I really messed up! Since I ran my Mac with the command below

chsh -s /usr/local/bin/false

Several minutes later, I noticed my Mac logged out by itself. So, I tried to log back in by clicking 'change user' But I can't see my administer account there.

I guess 'false' is not a loggin-able shell, that's why my account is hidden.

I'm trying to change my shell with Terminal.app on recovery mode or single-user-mode (but both are read-only).

So right now, I want to know if there's any solutions that might be able to fix this problem.

  • Could you mount your disc on another mac and edit it that way? – Solar Mike Aug 8 '17 at 19:19
  • Your comment becomes a hint and I come up with a simple idea, recover my Mac from TimeMachine. Thanks a lot! – Yumenosuke Koukata Aug 9 '17 at 2:06
  • Please add your system version. BTW I can't comprehend this error: chsh -s /usr/local/bin/false doesn't do anything bad in my Sierra VM - user bash is still /bin/bash and reboot/login is possible... – klanomath Aug 9 '17 at 17:55

OK - bummer situation, but probably pretty easy to get around.

  1. Boot in single user mode, mount the drive as read&write by running /sbin/mount -uw /, remove the /var/db/.AppleSetupDone file and make a new admin account
  2. Use that admin account to change back the shell for your user.
  3. Log out and check your account.
  4. Clean up the “temporary” admin account if you wish.

Nothing can go wrong, except for perhaps FileVault or no backup or a firmware password so if you can finish a backup or might have another admin account already - using that would be much better in case the above outline isn’t workable for you.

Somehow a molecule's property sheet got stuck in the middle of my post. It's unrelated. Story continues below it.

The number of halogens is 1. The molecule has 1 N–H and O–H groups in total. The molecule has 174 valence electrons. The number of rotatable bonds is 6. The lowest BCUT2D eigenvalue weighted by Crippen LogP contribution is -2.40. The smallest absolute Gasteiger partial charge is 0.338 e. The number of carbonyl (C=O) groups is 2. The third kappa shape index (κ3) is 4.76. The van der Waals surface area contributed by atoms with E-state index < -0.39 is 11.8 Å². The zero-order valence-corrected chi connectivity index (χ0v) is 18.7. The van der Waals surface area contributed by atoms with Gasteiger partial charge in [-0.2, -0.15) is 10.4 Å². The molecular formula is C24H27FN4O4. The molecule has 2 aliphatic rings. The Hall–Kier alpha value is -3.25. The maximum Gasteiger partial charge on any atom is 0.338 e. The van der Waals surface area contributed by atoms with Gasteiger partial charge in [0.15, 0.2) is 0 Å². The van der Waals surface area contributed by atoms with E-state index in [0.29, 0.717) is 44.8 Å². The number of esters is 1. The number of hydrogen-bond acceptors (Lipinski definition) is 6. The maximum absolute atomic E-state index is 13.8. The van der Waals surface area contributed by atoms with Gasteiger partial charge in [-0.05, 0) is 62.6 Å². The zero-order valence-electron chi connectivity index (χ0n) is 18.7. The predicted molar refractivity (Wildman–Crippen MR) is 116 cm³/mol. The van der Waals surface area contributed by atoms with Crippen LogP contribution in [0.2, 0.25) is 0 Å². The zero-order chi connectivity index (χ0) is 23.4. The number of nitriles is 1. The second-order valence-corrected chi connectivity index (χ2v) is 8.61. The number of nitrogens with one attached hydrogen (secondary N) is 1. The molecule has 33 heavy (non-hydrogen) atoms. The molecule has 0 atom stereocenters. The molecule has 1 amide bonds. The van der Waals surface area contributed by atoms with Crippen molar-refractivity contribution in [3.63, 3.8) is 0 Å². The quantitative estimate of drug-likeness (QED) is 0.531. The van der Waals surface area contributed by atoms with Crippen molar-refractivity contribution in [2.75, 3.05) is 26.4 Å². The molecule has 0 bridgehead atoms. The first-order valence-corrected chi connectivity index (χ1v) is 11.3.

iMac is stuck in a login loop


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  • There might be a better way to safely chsh in single user mode, but I know this will work and haven’t tested the alternative. I’ll vote for a good answer that has a better option or feel free to edit mine to make it better if you know the steps are safe. – bmike Aug 8 '17 at 19:36
  • I couldn't remove that file from single-user-mode or recovery-mode because they are read only mode. (Perhaps I have a shallow understanding of the system.) However, I think that's right. If I can make admin account I can run any command as an administer and fix this situation. I don't want to give up to fix with the way for a better understanding of BSD, but I also need to recovery asap, I'm recovering from TimeMachine backup. Thanks a lot! – Yumenosuke Koukata Aug 9 '17 at 2:21
  • For next time @yumenosuke /sbin/mount -uw / it should be printed in the instructions a line or two before the prompt gets shown – bmike Aug 9 '17 at 3:18
  • oh, that's a good idea! I'll try next time! (I hope no next time...) Thanks! – Yumenosuke Koukata Aug 9 '17 at 10:13
  • Could ln /usr/local/bin/false to whatever shell it's suppose to go. – historystamp Dec 25 '18 at 23:05

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